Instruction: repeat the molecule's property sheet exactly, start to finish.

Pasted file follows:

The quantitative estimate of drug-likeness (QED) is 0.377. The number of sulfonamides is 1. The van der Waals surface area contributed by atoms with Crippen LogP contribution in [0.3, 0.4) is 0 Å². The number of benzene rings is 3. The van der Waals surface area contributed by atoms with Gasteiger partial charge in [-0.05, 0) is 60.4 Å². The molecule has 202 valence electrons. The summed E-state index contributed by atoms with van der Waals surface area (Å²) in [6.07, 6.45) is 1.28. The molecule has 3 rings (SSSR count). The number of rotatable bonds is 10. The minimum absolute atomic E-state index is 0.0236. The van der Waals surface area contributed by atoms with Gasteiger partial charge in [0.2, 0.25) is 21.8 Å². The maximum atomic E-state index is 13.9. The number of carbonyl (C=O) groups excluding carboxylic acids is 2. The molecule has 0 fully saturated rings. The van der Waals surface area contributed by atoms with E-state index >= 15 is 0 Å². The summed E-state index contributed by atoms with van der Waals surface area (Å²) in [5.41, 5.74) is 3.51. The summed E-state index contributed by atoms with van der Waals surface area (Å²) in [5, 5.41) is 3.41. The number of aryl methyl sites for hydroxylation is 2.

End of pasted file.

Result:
The quantitative estimate of drug-likeness (QED) is 0.377. The number of sulfonamides is 1. The van der Waals surface area contributed by atoms with Crippen LogP contribution in [0.3, 0.4) is 0 Å². The number of benzene rings is 3. The van der Waals surface area contributed by atoms with Gasteiger partial charge in [-0.05, 0) is 60.4 Å². The molecule has 202 valence electrons. The summed E-state index contributed by atoms with van der Waals surface area (Å²) in [6.07, 6.45) is 1.28. The molecule has 3 rings (SSSR count). The number of rotatable bonds is 10. The minimum absolute atomic E-state index is 0.0236. The van der Waals surface area contributed by atoms with Gasteiger partial charge in [0.2, 0.25) is 21.8 Å². The maximum atomic E-state index is 13.9. The number of carbonyl (C=O) groups excluding carboxylic acids is 2. The molecule has 0 fully saturated rings. The van der Waals surface area contributed by atoms with E-state index >= 15 is 0 Å². The summed E-state index contributed by atoms with van der Waals surface area (Å²) in [5.41, 5.74) is 3.51. The summed E-state index contributed by atoms with van der Waals surface area (Å²) in [5, 5.41) is 3.41. The number of aryl methyl sites for hydroxylation is 2.